Boyce v. Warden, Chillicothe Correctional Institution

Filing 58

DECISION AND ORDER DENYING REQUEST TO STAY 57 . Signed by Magistrate Judge Michael R. Merz on 1/17/2023. (kpf)(This document has been sent by regular mail to the party(ies) listed in the NEF that did not receive electronic notification.)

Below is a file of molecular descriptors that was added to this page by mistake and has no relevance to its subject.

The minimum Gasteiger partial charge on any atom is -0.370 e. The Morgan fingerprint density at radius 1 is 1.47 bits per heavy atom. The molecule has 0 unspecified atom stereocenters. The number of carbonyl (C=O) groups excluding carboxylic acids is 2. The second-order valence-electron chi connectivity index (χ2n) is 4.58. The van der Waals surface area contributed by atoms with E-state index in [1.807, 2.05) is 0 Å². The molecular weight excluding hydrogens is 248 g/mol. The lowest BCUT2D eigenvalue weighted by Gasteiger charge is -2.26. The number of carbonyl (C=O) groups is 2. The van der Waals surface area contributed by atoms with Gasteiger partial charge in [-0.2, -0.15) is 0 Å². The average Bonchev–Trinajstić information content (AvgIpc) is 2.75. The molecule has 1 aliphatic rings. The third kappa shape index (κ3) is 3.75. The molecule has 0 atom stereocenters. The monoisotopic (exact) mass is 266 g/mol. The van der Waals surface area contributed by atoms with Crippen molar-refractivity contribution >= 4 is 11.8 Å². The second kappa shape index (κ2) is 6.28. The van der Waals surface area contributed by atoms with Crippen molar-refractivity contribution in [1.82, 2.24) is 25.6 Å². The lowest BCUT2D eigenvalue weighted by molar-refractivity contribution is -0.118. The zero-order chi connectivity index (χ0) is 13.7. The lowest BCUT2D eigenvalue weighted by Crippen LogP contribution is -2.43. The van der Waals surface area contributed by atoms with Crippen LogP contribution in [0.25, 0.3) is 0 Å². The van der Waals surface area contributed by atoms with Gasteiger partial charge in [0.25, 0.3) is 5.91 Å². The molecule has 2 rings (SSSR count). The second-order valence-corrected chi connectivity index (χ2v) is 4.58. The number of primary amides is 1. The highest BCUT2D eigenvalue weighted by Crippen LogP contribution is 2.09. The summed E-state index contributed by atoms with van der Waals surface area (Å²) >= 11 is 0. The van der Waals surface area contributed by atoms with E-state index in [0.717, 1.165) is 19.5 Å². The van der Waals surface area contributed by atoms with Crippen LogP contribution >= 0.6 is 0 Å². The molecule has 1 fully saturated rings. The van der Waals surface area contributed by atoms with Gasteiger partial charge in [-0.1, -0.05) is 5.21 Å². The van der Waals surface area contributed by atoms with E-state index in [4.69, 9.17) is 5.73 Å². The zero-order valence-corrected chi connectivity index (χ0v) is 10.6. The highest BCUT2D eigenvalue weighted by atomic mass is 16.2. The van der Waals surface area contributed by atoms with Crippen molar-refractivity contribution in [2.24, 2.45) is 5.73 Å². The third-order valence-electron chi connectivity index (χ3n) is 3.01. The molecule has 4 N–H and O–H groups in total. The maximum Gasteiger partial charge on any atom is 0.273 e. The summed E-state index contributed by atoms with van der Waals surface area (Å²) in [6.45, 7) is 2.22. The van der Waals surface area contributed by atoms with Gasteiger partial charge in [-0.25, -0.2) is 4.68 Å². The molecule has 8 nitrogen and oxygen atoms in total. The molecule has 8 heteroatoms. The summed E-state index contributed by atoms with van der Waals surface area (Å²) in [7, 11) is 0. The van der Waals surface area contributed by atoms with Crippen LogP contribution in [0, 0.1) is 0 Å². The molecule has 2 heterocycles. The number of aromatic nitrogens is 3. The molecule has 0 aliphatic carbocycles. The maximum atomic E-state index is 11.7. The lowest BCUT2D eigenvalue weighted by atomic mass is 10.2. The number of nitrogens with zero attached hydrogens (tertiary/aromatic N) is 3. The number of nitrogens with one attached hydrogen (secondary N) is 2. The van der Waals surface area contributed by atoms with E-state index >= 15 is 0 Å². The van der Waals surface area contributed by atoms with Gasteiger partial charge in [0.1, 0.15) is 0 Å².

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Case: 3:21-cv-00216-TMR-MRM Doc #: 58 Filed: 01/18/23 Page: 1 of 4 PAGEID #: 4772 IN THE UNITED STATES DISTRICT COURT FOR THE SOUTHERN DISTRICT OF OHIO WESTERN DIVISION AT DAYTON RAMON BOYCE, Petitioner, : - vs - Case No. 3:21-cv-216 District Judge Thomas M. Rose Magistrate Judge Michael R. Merz TIM SHOOP, Warden, Chillicothe Correctional Institution, : Respondent. DECISION AND ORDER DENYING REQUEST TO STAY This habeas corpus case, brought pro se by Petitioner Ramon Boyce under 28 U.S.C. § 2254, is before the Court on Petitioner’s January 17, 2023, Request for a Stay (ECF No. 57), the eve of the due date for Petitioner’s Reply. This case was filed August 9, 2021 (Petition, ECF No. 1, PageID 37). The Court entered an Order for Answer the next day which provided in part that Petitioner’s reply would be due twenty-one days after the answer and State Court Record were filed (ECF No. 2). After several extensions of time, the State Court Record was filed May 17, 2022 (ECF No. 17) and the Return on May 24, 2022 (ECF No. 20). The Court then gave Petitioner notice that his reply was due May 25, 2022 (ECF No. 21). Since then, Petitioner has filed five motions to extend, all of which have been granted, with an eventual due date of January 18, 2023 (ECF No. 22, 30, 45, 47, 52). The basis of Petitioner’s Request for Stay is the pendency of a petition for post-conviction relief under Ohio Revised Code § 2953.21. That Petition was filed October 19, 2020, and thus has 1 Case: 3:21-cv-00216-TMR-MRM Doc #: 58 Filed: 01/18/23 Page: 2 of 4 PAGEID #: 4773 been pending the entire time the Petition in this case has pended (Post-Conviction Petition, State Court Record, ECF No. 17-1, Ex. 58). Petitioner notes that the exhaustion doctrine ordinarily requires petitioners to exhaust available state court remedies before coming to federal court for habeas relief. The exhaustion doctrine is not jurisdictional and is thus waivable by the State. Ex parte Royall, 117 U.S. 241 (1886); Granberry v. Greer, 481 U.S. 129 (1987). However, the State has not done so in this case. Instead, it has noted that the post-conviction petition has been pending for more than a year and a half and “[i]t may therefore be presumed that the court denied it.” (Return, ECF No. 20, PageID 4578). District courts have authority to grant stays in habeas corpus cases to permit exhaustion of state court remedies in consideration of the AEDPA’s preference for state court initial resolution of claims. Rhines v. Weber, 544 U.S. 269 (2005). However, in recognizing that authority, the Supreme Court held: [S]tay and abeyance should be available only in limited circumstances. Because granting a stay effectively excuses a petitioner's failure to present his claims first to the state courts, stay and abeyance is only appropriate when the district court determines there was good cause for the petitioner's failure to exhaust his claims first in state court. Moreover, even if a petitioner had good cause for that failure, the district court would abuse its discretion if it were to grant him a stay when his unexhausted claims are plainly meritless. Cf. 28 U.S.C. § 2254(b)(2) ("An application for a writ of habeas corpus may be denied on the merits, notwithstanding the failure of the applicant to exhaust the remedies available in the courts of the State"). . . . On the other hand, it likely would be an abuse of discretion for a district court to deny a stay and to dismiss a mixed petition if the petitioner had good cause for his failure to exhaust, his unexhausted claims are potentially meritorious, and there is no indication that the petitioner engaged in intentionally dilatory litigation tactics. Id. at 277-278. “Staying a federal habeas petition frustrates AEDPA’s objective of encouraging finality by allowing a petitioner to delay the resolution of federal proceedings. Id. 2 Case: 3:21-cv-00216-TMR-MRM Doc #: 58 Filed: 01/18/23 Page: 3 of 4 PAGEID #: 4774 When a final appealable order is entered in a state court case and some matter that court could have decided is left undecided, presuming denial may be an appropriate response. However with a matter as important as a petition for post-conviction relief, it seems an intrusion on the state court’s jurisdiction to indulge that presumption. On the other hand, it is no such intrusion to predict the likely outcome of the state court proceedings and decide a motion to stay accordingly. Ohio Revised Code § 2953.21 requires that a petition for post-conviction relief be filed within a year from the date the “trial transcript” is filed on direct appeal. Respondent asserts the transcript and journal entries were filed in the Second District on July 25, 2018, making the postconviction petition due by July 25, 2019 (Return, ECF No. 20, PageID 4578). The court of appeals docket entry for July 25, 2018, reads “transcript of docket and journal entries together with original documents.” Respondent cites no authority for the proposition that “trial transcript” is equivalent to a transcript of the docket entries from the trial court. Petitioner asserts “[i]n Petitioner's case the transcripts ("record") for his direct appeal was [sic] filed as competed [sic] on April 30, 2020. (Docket Sheet PageID 910). This indicates that his postconviction petition would not be due until April 30, 2021.” What was filed on April 30, 2020, however, was an “Amended Transcript of Docket and Journal Entries.” (ECF No. 17-1, PageID 910). However, the same docket sheet shows that the transcript of jury trial proceedings and motion to suppress hearings was filed January 31, 2019. The same day the Clerk issued a notice of the filing of the transcript. PageID 908. While various additional items labeled “transcript” were filed after that, the Clerk’s Notice signals the date from which the statute of limitations runs. Boyce’s Petition for Post-Conviction Relief was therefore required to be filed not later than January 31, 2020. It was in fact not filed until October 19, 2020. Ohio Revised Code § 2953.23 forbids an Ohio court from considering petitions for post-conviction relief filed outside the time period. This Court does not presume to decide with any finality that Boyce’s Post-Conviction Petition 3 Case: 3:21-cv-00216-TMR-MRM Doc #: 58 Filed: 01/18/23 Page: 4 of 4 PAGEID #: 4775 is barred by the statute of limitations; that is a question of Ohio law which must ultimately be determined by the Ohio courts. What this Court must decide is whether to stay this case pending a decision on the post-conviction petition by Judge Rastatter. Because it appears merits consideration of the post-conviction petition is barred by Ohio Revised Code § 2953.23, the Court declines to stay this case on the basis of the pendency of the post-conviction petition. The Court further declines to enter a stay because it finds Boyce has been dilatory. The pendency of the post-conviction petition has been known to Boyce since October 19, 2020, more than four months before he filed the Petition here. If it is a proper basis for a stay, the Request to Stay could have been filed any time from the date the Petition was filed here. Instead, Petitioner has waited until the day before his Reply is due after many months of continuances. Before coming to this Court, he waited more than two years before attempting to appeal a denial of his motion for new trial (State v. Boyce, Case No. 20-CA-0038 (Ohio App. 2nd Dist. Sept. 21, 2020)(copy at State Court Record, ECF No. 17-1, PageID 775). Accordingly, the Request for Stay is DENIED. January 17, 2023. s/ Michael R. Merz United States Magistrate Judge 4